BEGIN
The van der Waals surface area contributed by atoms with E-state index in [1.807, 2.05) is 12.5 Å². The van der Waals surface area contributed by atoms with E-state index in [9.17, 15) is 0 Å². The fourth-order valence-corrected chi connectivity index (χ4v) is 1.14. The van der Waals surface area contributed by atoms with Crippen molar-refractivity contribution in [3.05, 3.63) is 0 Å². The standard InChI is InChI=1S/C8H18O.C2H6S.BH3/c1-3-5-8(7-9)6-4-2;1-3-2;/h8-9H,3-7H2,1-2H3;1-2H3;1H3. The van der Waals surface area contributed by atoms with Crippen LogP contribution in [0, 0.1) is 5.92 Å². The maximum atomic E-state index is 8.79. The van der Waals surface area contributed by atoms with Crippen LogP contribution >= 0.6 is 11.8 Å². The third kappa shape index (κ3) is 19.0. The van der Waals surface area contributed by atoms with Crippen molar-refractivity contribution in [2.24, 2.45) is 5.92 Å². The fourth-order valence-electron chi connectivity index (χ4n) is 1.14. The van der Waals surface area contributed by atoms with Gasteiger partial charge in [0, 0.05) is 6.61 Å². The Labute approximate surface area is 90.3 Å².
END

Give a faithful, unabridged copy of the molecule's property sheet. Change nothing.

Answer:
The van der Waals surface area contributed by atoms with E-state index in [1.807, 2.05) is 12.5 Å². The van der Waals surface area contributed by atoms with E-state index in [9.17, 15) is 0 Å². The fourth-order valence-corrected chi connectivity index (χ4v) is 1.14. The van der Waals surface area contributed by atoms with Crippen molar-refractivity contribution in [3.05, 3.63) is 0 Å². The standard InChI is InChI=1S/C8H18O.C2H6S.BH3/c1-3-5-8(7-9)6-4-2;1-3-2;/h8-9H,3-7H2,1-2H3;1-2H3;1H3. The van der Waals surface area contributed by atoms with Crippen LogP contribution in [0, 0.1) is 5.92 Å². The maximum atomic E-state index is 8.79. The van der Waals surface area contributed by atoms with Crippen LogP contribution >= 0.6 is 11.8 Å². The third kappa shape index (κ3) is 19.0. The van der Waals surface area contributed by atoms with Crippen molar-refractivity contribution in [2.24, 2.45) is 5.92 Å². The fourth-order valence-electron chi connectivity index (χ4n) is 1.14. The van der Waals surface area contributed by atoms with Gasteiger partial charge in [0, 0.05) is 6.61 Å². The Labute approximate surface area is 90.3 Å².